But now comes “Elizabeth Finch,” whose magic involves making a short book feel like a long one. It isn’t so much a story as a late-night hagiography drunk on distilled irony. Indeed, the only motion through most of these pages is generated by Barnes aggressively winking at us.
This is a tale of idolization, specifically the idolization of a teacher, which should suggest something about the arc of the plot. The narrator, Neil, was once a student in an adult education class called “Culture and Civilisation.” Neil is an actor. He’s bungled two marriages and fathered three children, but those dear ones receive less attention in this story than you might shower on a philodendron.
Instead, Neil remains consumed with his onetime professor, an independent scholar named Elizabeth Finch. “I probably paid more attention to what she said and how she spoke than I did to anyone else in my life,” Neil confesses. She lectured without notes because, supposedly, she didn’t need them. “Her diction was formal, her sentence structure entirely grammatical,” Neil gushes. “You could almost hear the commas, semicolons and full stops. She never started a sentence without knowing how and when it would end. Yet she never sounded like a talking book. Her vocabulary was drawn from the same word-box she used for both writing and general conversation. And yet the effect wasn’t archaic in any way, it was intensely alive.”
Barnes captures the language of adoration with exquisite poise, the devoted student’s endless cycle of qualifications and special pleading. “She was corrective but not diminishing,” Neil says. “You may think Elizabeth Finch equally, if not more, old-fashioned. But if she was, it was not in the normal way.” On and on, he rhapsodizes until: “Like some ancient goddess — yes, I know what I’m saying — she seemed to stand aside from time, or perhaps above it.”
Of course, Neil doesn’t know what he’s saying, but Barnes certainly does, as when he makes his narrator claim — twice — “This is not my story.” Sure. Even students goofing off in the back should catch on that Neil is still enchanted by the frisson of deification that sometimes descends from heaven into a classroom.
I bet most of us can remember a special teacher like that: an extraordinary individual who, in the tumultuous alchemy of youth, made us feel as if we were receiving occult wisdom. For me, it was a Puritanical woman at my Christian prep school who taught theater and sex ed by reminding us, in both disciplines, that “pain is merely an excess of pleasure!”
But the real drama of such one-sided, largely imaginary relationships is in their evolution over time: the student’s gradual — or disorientingly sudden — realization that the lionized teacher is not what she appeared to be.
Not so for Neil, who, years later, redelivers Elizabeth Finch’s zirconian observations one after another, page after page, as though he were laying down diamond bracelets on a velvet pad:
“Do not be taken in by time.”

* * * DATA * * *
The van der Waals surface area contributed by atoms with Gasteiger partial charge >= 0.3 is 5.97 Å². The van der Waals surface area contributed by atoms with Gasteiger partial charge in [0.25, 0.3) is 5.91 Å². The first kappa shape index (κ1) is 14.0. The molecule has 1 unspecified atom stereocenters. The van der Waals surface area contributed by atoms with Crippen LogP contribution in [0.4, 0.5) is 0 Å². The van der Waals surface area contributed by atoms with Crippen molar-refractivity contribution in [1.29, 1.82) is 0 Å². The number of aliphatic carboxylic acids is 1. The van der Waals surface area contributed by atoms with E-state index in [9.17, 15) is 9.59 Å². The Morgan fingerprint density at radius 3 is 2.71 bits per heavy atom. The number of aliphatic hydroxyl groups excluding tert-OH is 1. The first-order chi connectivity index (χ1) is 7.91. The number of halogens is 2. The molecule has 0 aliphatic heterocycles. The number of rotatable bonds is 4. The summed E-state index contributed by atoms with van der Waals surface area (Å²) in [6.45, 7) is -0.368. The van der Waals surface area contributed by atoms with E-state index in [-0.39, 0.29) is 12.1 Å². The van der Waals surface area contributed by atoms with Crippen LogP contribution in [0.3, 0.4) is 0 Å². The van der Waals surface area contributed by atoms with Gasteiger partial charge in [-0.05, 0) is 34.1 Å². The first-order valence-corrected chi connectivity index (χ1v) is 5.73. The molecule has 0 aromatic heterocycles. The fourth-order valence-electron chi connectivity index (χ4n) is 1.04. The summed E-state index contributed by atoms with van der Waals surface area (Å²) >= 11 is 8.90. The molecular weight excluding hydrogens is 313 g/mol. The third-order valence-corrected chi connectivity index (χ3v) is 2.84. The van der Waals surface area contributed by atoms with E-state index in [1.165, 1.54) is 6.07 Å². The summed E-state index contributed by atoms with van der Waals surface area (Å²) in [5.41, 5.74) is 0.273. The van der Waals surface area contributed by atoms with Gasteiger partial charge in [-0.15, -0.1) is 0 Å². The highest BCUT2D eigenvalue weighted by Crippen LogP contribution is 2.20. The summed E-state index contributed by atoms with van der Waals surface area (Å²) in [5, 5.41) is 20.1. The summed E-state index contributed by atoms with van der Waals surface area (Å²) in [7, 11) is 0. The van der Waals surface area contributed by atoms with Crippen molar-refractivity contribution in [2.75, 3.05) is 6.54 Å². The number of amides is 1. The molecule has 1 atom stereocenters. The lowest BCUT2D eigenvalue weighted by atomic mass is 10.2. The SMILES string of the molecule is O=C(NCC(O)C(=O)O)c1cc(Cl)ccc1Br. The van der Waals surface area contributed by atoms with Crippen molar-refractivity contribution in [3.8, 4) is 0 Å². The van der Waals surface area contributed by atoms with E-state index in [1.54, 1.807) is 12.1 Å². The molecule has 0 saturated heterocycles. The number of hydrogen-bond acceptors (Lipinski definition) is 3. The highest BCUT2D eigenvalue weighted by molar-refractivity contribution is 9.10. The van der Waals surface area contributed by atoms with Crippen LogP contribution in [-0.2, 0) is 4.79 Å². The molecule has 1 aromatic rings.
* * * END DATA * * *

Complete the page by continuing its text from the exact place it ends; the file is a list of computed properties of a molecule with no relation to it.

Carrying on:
“Beware of what most people aspire to.”
“We should always distinguish between mutual passion and shared monomania.”
And when Neil inherits his teacher’s journals, well, you’ll want to catch up on your favorite podcasts.
Throughout this slavish accumulation of her too-clever aphorisms, her sweeping historical generalities and her arch cultural observations, Neil remains wholly devoted to polishing his devotion. “At first I thought Elizabeth Finch a Romantic pessimist; now I would call her a Romantic Stoic. Are the two conditions compatible?” Are we meant to care? Whatever is cringingly funny about this obsessive admiration gradually curdles under the suspicion that Barnes might share it.
But, believe me, you’ll eventually feel nostalgic for the opening section of teacher-worship. In part two, Neil decides to pay the ultimate tribute to Elizabeth Finch. “To please the dead,” he composes and presents a biographical essay of her ancient hero: Julian the Apostate, “the last pagan emperor of Rome, who attempted to turn back the disastrous flood tide of Christianity.”
Julian is certainly a rich subject for biographical — even fictional — treatment. There have been many such books, from Ammianus Marcellinus’s “Res Gestae” in the 4th century to H.C. Teitler’s “The Last Pagan Emperor” in the 21st. But what nobody needs now is the 48-page student essay about Julian that sits at the center of “Elizabeth Finch” like a lump of undigested potato in the throat.
On the other side of that ordeal, the novel picks up a bit as Neil tries to delve further into Elizabeth Finch’s past and begins to entertain, at least for a moment, that there was an element of pretense about this woman. But the effort is another feint, another pose. Even a foreshadowed scandal — the novel’s one promised scrap of action — fizzles upon presentation.
“I sometimes wonder how biographers do it,” Neil confesses, “make a life, a living life, a glowing life, a coherent life out of all that circumstantial, contradictory and missing evidence.” But it feels late in the history of modern literature to present such an ironic interrogation of the biographer’s task. Indeed, A.S. Byatt did it more effectively two decades ago in “The Biographer’s Tale.”
When Neil suggests, “Maybe consistent narrative is a delusion,” that hardly stops us from craving some.
Ron Charles reviews books and writes the Book Club newsletter for The Washington Post.
A note to our readers
We are a participant in the Amazon Services LLC Associates Program,
an affiliate advertising program designed to provide a means for us to earn fees by linking
to Amazon.com and affiliated sites.